When it comes to wilderness survival, building a campfire is essential. A fire will keep you warm, cook your food, clean your water, and provide light, as well as protection from animals. It’s recommended to bring more than one fire starter for backup in case any of your gear happens to get wet or damaged.
Primary fire starters you may want to bring include:
• Waterproof matches
• Flammable tinder
When choosing matches, it’s important to get those that are rated for the outdoors as they will likely be waterproof and will be able to stay lit longer.
6. Rope or Chord
Having rope or chord is a valuable tool that can be used in many ways while in the great outdoors, and the great thing is that you can use it again and again. If you’re short on space, paracord bracelets are a great option that you can wear to make more space in your bag. Here are some ways you could use rope while in the wilderness:
• Building emergency shelter
• Hoisting food in a tree away from wildlife
• Tying valuables to your gear
• Creating handles to carry items
• Tying poles or branches together
• Hunting traps
• Making splints for first aid
• Makeshift fishing line
• Repairing your tent or shelter
7. First Aid Kit
Regardless of how cautious you are out on the trail, accidents do happen, and when you’re potentially miles away from the nearest clinic it’s vital to be able to treat injuries on the spot with a first-aid kit. Even if it’s a small cut or scrape, it’s important to treat it right away to prevent infection. You can purchase a pre-made first-aid kit or create one yourself. All items should be kept in a waterproof container to keep these items from getting wet or damaged. Follow our guide for everything you should include in your first-aid kit to ensure you’re always prepared for any medical situation.
Make sure to check your first-aid kit before each trip and restock any items you may have used.
8. Map and Compass
When out in the wilderness away from civilization, you can’t always rely on GPS or phone signals to keep you on track or find your way if you happen to get lost. You may need to use a map and compass. It’s important to have a tangible map of your planned route packed in your gear and it can’t hurt to get familiarized with it before you embark on your journey. A good map can also help you locate reliable water sources necessary for clean drinking water.
However, if you prefer to use technology to find your way, you’re better off using a camping GPS or satellite phone that will be more reliable as smartphones aren’t built for survival situations.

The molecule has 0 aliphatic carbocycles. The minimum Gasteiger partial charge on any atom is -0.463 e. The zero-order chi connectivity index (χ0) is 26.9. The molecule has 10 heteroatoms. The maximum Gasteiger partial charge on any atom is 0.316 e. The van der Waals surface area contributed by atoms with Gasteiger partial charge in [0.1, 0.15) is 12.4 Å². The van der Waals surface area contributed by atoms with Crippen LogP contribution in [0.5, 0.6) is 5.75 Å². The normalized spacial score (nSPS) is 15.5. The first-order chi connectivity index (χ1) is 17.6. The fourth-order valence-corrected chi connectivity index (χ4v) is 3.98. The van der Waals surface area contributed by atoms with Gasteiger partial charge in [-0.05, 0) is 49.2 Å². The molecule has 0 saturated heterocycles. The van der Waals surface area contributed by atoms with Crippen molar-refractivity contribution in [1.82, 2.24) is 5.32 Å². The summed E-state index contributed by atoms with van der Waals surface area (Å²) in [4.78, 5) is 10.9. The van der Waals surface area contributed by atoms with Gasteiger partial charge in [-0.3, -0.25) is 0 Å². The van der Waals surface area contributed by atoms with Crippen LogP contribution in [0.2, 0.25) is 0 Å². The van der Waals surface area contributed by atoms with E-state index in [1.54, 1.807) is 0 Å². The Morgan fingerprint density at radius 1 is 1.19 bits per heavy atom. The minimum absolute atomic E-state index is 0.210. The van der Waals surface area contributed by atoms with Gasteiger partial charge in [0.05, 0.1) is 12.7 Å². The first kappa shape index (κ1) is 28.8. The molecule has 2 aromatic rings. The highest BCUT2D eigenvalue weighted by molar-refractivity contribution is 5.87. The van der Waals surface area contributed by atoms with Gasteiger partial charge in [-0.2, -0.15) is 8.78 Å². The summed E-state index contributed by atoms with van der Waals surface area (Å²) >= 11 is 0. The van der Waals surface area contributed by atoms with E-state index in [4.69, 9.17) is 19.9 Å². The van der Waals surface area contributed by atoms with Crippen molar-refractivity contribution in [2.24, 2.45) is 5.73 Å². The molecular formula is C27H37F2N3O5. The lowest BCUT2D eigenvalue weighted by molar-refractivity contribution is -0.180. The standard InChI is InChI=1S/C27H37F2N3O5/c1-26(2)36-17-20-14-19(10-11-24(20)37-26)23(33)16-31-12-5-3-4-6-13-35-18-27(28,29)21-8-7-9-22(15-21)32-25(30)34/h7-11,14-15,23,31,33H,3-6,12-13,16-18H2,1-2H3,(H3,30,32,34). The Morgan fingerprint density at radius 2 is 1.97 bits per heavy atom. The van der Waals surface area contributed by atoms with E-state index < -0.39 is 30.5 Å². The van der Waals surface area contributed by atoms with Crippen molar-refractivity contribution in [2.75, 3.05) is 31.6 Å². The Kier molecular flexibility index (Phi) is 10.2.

Another crucial survival item to bring along is some form of shelter. A good shelter will protect you from the elements while you rest. While a tent is probably the most common, basic items like a tarp and a sleeping bag are also useful and may even be used for other purposes. For example, a tarp can be used to catch rainwater, used to store food in a tree, or protect items from getting wet. While bringing some kind of shelter is important, you can also use resources you find like foliage and branches to create a makeshift shelter in emergencies.
10. Extra Clothes
Whether you plan to be out for a day or a week, it’s key to have the appropriate clothing for the environment, however, having extra clothing is essential. Your clothes could get muddy or wet, and you’ll be thankful you have a change of clothes to put on while your primary clothing dries. Not to mention wearing wet clothes in cold weather can be incredibly dangerous, potentially leading to sickness or even hypothermia. One of the most important rules of trekking is staying dry.
Besides wearing them, having extra clothes have other uses that may just save your life in a survival situation. Clothing can be used to filter water for drinking, to make a sling or bandage, as a makeshift rope, or even can be used for comfort and warmth while sleeping.
While having the correct gear is essential, knowing how to use it and what to do in an emergency situation is equally important. A wilderness first responder course can be beneficial to fully prepare you for any emergencies you may experience in the wild.